Gaming Corner: “Devil May Cry 5”

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Gaming Corner: “Devil May Cry 5”

Designed by Ray Gill | The Daily Utah Chronicle

Designed by Ray Gill | The Daily Utah Chronicle

Designed by Ray Gill

Designed by Ray Gill | The Daily Utah Chronicle

Designed by Ray Gill

Designed by Ray Gill

Designed by Ray Gill | The Daily Utah Chronicle

By Ray Gill

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The “Devil May Cry” (DMC) series has never been about mindlessly killing
every enemy, but rather how they’re all decimated. Action-adventure games spark a thrill while players get tasks done in an action-packed manner, whether that’s in killing enemies, overcoming obstacles or solving mini-puzzles. These games are usually accompanied by a flurry of dramatic and flashy animations, and the DMC series does not disappoint. Its options for how to kill enemies feature a smooth combat system beat-‘em-up using swords, guns and jump combos.   

Devil May Cry 5, Dante, Title Screen.

The developer and publisher, Capcom, may not know where their specific market focus is exactly, but they certainly are appealing to the masses, marked by their increased profits in 2018. Capcom has decided to appease gamer desires instead of focusing on profit margins and popularity, and it’s working out well. The payoff, so far, comes with praise for games like “Monster World Hunter,” the remake of “Resident Evil 2” and “Mega Man 11.”  Now with another success under their belt, “Devil May Cry 5” will be your go-to game for an exciting trip that will play up fighting styles along with an intriguing storyline. Interestingly, the idea behind the “Devil May Cry” series is a metaphor for the current society we live in, although the origin of the games is an extension of the “Resident Evil” series that has transformed into its own creation.

At the start of play, players are thrown into a world of immediate turmoil which may seem like it should be the ending of the game. The series’ reappearing characters, Dante and Nero, as well as a new mysterious face, V, struggle against an all too powerful enemy. Luckily, players don’t have to know the previous titles in order to fall in love with DMC 5. The trio of playable characters are played individually and, eventually, by player’s choice. Each character has their own diverse set of combat styles with unique limitations. Dante, the original protagonist of the “Devil May Cry” series, is looking older, though he is still recognizable in his dark red trench coat. He now wields fewer weapons, but, in this case, less is more. Nero features a versatile grappling arm in place of a missing limb, making the transition from foe to foe even more satisfying as he takes control and finishes them off with his sword. On the other hand (literally), V is more hands-off as he summons animal familiars to fend off enemies before he can deliver a final blow. Enemies also have different color codes, indicating their weaknesses to force players to strategize.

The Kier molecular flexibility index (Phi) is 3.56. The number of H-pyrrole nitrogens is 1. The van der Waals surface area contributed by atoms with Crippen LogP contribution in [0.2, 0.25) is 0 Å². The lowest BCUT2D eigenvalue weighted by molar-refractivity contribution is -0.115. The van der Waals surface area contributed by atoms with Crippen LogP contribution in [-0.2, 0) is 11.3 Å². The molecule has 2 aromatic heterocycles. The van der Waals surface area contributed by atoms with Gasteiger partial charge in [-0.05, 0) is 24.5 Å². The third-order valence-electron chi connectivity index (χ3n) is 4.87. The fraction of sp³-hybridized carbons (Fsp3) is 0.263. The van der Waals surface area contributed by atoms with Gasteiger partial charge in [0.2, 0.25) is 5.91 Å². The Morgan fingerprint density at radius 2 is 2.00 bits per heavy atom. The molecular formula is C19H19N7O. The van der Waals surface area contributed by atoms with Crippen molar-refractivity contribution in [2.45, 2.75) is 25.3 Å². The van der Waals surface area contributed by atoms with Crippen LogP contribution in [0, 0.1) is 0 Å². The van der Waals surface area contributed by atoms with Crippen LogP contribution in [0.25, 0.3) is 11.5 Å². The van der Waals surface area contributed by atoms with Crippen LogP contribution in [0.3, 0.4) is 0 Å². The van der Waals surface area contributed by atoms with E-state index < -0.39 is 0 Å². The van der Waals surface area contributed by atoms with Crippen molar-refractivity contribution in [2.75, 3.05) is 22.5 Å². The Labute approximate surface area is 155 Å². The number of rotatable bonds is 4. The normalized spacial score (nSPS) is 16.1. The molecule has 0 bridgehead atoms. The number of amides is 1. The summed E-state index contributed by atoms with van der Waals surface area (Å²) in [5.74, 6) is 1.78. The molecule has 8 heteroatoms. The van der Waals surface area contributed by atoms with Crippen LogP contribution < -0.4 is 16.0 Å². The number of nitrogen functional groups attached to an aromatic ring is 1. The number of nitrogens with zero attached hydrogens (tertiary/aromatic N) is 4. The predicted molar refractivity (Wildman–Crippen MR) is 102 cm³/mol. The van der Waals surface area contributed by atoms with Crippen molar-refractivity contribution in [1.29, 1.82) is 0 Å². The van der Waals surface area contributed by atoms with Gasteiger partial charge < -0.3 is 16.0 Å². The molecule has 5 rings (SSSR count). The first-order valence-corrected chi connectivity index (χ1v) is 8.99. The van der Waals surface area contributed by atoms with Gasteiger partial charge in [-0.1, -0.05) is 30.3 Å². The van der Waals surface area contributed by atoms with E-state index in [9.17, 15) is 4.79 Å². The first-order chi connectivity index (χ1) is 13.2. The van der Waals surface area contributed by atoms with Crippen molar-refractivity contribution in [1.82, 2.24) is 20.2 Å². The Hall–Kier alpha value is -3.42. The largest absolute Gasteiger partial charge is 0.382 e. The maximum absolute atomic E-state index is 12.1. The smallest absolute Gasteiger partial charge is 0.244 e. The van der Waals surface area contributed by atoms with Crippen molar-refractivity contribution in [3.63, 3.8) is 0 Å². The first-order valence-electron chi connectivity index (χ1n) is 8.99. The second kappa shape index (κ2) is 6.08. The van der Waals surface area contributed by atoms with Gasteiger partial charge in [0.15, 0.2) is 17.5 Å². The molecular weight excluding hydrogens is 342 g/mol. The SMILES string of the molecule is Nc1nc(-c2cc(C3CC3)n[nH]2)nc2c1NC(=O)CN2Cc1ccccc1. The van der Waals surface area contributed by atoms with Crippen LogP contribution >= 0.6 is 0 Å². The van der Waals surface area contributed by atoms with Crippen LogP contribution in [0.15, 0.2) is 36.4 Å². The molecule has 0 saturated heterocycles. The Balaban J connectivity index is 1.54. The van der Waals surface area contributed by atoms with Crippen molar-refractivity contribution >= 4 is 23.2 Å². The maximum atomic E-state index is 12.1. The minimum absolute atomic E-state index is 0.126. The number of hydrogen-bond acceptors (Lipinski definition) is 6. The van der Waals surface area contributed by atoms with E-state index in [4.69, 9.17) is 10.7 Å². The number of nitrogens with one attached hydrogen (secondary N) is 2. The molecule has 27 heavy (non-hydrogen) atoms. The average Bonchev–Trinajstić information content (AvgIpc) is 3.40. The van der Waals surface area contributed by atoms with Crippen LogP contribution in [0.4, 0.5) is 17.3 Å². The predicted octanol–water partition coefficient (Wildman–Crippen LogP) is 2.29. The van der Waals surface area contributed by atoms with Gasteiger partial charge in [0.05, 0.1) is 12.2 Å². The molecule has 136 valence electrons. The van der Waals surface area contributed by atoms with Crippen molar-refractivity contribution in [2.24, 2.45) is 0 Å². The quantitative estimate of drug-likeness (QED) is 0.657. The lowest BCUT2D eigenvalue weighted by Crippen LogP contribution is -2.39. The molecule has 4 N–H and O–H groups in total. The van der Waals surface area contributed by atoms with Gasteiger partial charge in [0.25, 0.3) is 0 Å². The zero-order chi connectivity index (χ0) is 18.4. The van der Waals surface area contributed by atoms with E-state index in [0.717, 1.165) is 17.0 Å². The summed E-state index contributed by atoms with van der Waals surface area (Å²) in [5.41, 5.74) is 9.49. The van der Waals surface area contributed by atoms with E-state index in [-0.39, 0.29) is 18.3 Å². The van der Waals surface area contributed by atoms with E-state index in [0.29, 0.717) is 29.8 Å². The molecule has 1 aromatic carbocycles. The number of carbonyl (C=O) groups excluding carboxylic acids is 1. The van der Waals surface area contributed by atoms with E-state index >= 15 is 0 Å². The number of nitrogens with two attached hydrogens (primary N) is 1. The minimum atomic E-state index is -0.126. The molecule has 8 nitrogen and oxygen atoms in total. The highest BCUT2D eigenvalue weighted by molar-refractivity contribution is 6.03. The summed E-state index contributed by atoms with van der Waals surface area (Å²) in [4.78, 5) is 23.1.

V fighting with his familiars.

There is never a stale moment. The variety of battles, skills sets, upgrades, bosses and character involvement are well paced. Upgrades are almost overwhelming while trying to correctly land and remember move-sets between the differences in character combat styles.

An argument can be made about whether DMC 5’s cut scenes hinder rather than help the gameplay. While most gamers cannot escape these interruptions fast enough, Capcom seemed to place them accordingly between stages to provide for less watching and more playing time. The cut scenes are entertaining, rendered beautifully and progress the story. Gameplay graphics do not disappoint, nor do the various boss designs and quirky dialogue — a notable hallmark of the series. Although the difficulty of cut scenes has eased up compared to its predecessors, by no means is DMC 5 a walk in the park. Combat design allows for unique creative freedom, reinforcing the fun factor. Achievement points and a battle grade also make the player want to earn more points and get a better letter grade for each fight.

Verdict: 9/10. “Devil May Cry 5” was released in March this year, five years after “Devil May Cry 4,” for PC, Xbox One and PS4. Unlike most games these days, DLCs (downloadable content) will be free, making for continuous gameplay without the additional cost. If you’re looking for a thrilling hack-and-slasher that beats any other similar game and introduces new concepts to a lovable franchise without losing its original charm, then definitely give it a go.

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